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Cisco gears up for transition to digital-ready networks
THE evolution of mobile devices and data has gone beyond all expectations in the last few years and there's no slowing down. Today, there are over 17 billion connected devices. In 2021, there will be 27 billion - three times the global population!
While we can all agree this is a positive change for users and business, hyper-connectivity has also unlocked a few unwanted challenges for enterprises, mainly the difficulty to manage all of those devices, with speed and security.
This wouldn't be a challenge if the network - the one single element that connects the ever-increasing number of users and devices - had evolved just as rapidly and with the same sophistication. Believe it or not, 95 per cent of network operations are still done manually, box by box.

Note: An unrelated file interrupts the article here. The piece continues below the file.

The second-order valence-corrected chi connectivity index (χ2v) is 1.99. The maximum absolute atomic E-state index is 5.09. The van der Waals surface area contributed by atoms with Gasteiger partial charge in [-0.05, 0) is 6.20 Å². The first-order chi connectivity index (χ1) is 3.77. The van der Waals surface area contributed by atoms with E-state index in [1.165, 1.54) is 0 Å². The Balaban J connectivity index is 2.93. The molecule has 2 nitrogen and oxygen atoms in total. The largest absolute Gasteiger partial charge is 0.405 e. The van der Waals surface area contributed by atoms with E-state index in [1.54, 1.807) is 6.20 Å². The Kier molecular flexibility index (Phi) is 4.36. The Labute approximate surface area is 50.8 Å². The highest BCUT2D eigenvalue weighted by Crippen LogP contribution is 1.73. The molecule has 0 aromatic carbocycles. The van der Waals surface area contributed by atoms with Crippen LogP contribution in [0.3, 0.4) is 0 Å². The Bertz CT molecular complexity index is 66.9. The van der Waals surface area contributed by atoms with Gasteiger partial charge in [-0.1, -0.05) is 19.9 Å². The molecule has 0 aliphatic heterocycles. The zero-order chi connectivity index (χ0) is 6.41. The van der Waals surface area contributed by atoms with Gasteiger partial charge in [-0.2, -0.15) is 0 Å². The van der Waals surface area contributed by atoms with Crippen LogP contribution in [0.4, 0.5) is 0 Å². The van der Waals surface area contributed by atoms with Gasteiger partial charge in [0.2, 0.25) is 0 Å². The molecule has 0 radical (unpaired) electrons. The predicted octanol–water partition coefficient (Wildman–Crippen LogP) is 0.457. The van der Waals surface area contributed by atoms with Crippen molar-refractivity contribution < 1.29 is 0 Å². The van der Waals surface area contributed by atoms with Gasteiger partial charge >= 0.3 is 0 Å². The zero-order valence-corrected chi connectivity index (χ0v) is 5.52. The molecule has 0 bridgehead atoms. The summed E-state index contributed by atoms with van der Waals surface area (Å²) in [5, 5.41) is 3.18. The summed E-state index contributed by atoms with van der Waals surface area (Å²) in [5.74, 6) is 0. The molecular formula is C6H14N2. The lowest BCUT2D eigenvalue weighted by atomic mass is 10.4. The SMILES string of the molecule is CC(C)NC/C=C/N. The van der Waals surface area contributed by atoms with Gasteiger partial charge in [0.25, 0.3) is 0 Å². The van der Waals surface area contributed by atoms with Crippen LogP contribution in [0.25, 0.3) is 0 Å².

Also, think about all of the data networks carry that remain untapped. Can we really call it the "data economy" when one of the world's biggest sources of data is still largely untapped?
A new era of networking is in order and Cisco takes it upon itself to lead the transition to digital-ready networks. After all, 80 per cent of the world's data runs on Cisco's networks and so, no one is better positioned to unlock the power of this incredible asset to help businesses be more efficient, secure and innovative.
The key to all this is visibility.